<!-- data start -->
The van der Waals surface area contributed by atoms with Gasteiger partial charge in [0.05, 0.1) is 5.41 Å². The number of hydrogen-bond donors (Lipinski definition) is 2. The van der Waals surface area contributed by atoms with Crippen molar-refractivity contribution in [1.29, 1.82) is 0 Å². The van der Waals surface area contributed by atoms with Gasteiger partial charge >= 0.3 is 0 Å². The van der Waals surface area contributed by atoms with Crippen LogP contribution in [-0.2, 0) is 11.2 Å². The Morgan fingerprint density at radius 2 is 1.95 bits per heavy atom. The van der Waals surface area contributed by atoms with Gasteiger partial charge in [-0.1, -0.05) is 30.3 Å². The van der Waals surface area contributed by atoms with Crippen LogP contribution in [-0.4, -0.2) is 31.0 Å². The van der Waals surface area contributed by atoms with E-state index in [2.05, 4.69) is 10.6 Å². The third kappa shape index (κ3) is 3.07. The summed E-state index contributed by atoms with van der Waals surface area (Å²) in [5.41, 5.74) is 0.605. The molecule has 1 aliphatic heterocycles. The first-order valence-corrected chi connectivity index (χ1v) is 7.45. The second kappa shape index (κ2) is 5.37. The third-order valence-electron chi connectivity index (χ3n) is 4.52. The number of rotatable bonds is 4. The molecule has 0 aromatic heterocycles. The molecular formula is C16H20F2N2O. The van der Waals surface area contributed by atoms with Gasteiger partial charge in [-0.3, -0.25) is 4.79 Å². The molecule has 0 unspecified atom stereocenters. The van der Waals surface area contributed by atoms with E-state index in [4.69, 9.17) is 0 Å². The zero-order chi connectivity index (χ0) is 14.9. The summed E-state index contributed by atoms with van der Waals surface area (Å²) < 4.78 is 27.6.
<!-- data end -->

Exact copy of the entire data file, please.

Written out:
The van der Waals surface area contributed by atoms with Gasteiger partial charge in [0.05, 0.1) is 5.41 Å². The number of hydrogen-bond donors (Lipinski definition) is 2. The van der Waals surface area contributed by atoms with Crippen molar-refractivity contribution in [1.29, 1.82) is 0 Å². The van der Waals surface area contributed by atoms with Gasteiger partial charge >= 0.3 is 0 Å². The van der Waals surface area contributed by atoms with Crippen LogP contribution in [-0.2, 0) is 11.2 Å². The Morgan fingerprint density at radius 2 is 1.95 bits per heavy atom. The van der Waals surface area contributed by atoms with Gasteiger partial charge in [-0.1, -0.05) is 30.3 Å². The van der Waals surface area contributed by atoms with Crippen LogP contribution in [-0.4, -0.2) is 31.0 Å². The van der Waals surface area contributed by atoms with E-state index in [2.05, 4.69) is 10.6 Å². The third kappa shape index (κ3) is 3.07. The summed E-state index contributed by atoms with van der Waals surface area (Å²) in [5.41, 5.74) is 0.605. The molecule has 1 aliphatic heterocycles. The first-order valence-corrected chi connectivity index (χ1v) is 7.45. The second kappa shape index (κ2) is 5.37. The third-order valence-electron chi connectivity index (χ3n) is 4.52. The number of rotatable bonds is 4. The molecule has 0 aromatic heterocycles. The molecular formula is C16H20F2N2O. The van der Waals surface area contributed by atoms with Gasteiger partial charge in [-0.3, -0.25) is 4.79 Å². The molecule has 0 unspecified atom stereocenters. The van der Waals surface area contributed by atoms with E-state index in [4.69, 9.17) is 0 Å². The zero-order chi connectivity index (χ0) is 14.9. The summed E-state index contributed by atoms with van der Waals surface area (Å²) < 4.78 is 27.6.